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Community ropes in money for children

By CAMILLE M. DOTY
April 23, 2011 at 11 p.m.
Updated April 22, 2011 at 11:23 p.m.

One of the few female contestants in the roping contest waits for her name to be called.

How to get involved

Visit goldencrescentcasa.org to learn more information

Interested candidates need 30 hours of training

Candidates must be 21 years old to volunteer

Call 361-574-3734 for schedule of training classes

PORT LAVACA - Casey Brown began roping at an early age and has 50 champion buckles to prove it.

Although Brown comes from a family of champions, the real winners on Saturday were the children who will receive more support through the court system.

Brown was one of nearly 400 participants competing in a roping fundraiser for the Golden Crescent CASA to help abused children. Every contestant paid CASA, or Court Appointed Special Advocates, at least $100 to compete.

Brown, a 20-year-old oil field worker, has taken an interest in the fundraiser during the past five years.

"It makes me feel pretty good to help children," he said.

The avid roper said he enjoys taking an active role, but others, such Courtney Romo, said she prefers to work with young people behind the scenes.

For the past six months, Romo has visited her foster child's school and attended her court dates.

"I'm someone she (her foster child) can rely on. Whatever we share is confidential," the volunteer said.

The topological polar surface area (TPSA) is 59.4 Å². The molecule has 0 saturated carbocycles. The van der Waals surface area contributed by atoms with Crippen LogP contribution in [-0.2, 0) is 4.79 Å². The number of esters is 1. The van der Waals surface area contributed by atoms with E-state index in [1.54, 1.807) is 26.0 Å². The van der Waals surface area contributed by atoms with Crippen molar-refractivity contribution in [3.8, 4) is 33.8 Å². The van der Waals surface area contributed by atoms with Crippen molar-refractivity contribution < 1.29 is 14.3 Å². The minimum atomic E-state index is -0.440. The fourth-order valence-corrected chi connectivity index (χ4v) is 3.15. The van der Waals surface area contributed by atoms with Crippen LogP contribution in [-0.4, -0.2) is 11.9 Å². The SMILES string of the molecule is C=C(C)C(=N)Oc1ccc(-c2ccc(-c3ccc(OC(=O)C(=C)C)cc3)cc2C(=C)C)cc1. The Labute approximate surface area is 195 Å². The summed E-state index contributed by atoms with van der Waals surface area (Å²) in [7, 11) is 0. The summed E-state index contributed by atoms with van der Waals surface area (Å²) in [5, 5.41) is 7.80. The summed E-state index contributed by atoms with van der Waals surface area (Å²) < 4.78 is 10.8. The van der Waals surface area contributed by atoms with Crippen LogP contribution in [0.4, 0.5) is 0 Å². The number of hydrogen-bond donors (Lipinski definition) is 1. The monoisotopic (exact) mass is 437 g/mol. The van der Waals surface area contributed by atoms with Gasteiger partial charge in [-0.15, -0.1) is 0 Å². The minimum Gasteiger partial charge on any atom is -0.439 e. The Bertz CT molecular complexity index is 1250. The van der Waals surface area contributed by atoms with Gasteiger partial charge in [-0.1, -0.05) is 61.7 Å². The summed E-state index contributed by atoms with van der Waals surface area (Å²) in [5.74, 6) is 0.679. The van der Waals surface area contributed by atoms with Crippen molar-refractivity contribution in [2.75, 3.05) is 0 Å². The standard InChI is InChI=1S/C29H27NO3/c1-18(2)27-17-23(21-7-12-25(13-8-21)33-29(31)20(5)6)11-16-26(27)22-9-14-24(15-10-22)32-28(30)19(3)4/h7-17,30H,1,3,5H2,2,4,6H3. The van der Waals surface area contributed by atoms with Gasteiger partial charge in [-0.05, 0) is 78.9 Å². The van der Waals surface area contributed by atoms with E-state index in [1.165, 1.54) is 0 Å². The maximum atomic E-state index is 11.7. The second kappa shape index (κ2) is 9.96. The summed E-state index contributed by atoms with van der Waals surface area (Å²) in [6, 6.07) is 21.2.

Romo said it's important to build trust and remain consistent. She said she visits her child at least twice a month and reports to Kathy Cornett, who organized the event. Since its inception, the volunteer case supervisor said she leveraged her personal connections to raise awareness. In her opinion, it wasn't a hard sell to get assistance.

"Cowboys have a heart for anything pertaining to children," she said. "They are very generous."

Other activities at the fundraiser included a bunny grab, calf decorating contest and an auction.

Cornett said her goal is to place a child in a stable home. She said she appreciates the financial contributions, but Tim Hornback, the program's executive director, said he would like to see more volunteers.

He said CASA serves nine counties with 110 cases. The organization has about 50 volunteers, but ideally he would like one person per case.

"Some kids get a pretty raw deal, and it is up to us to help them," Hornback said.

Organizers said they will know later this week how much money was raised at Saturday's event.

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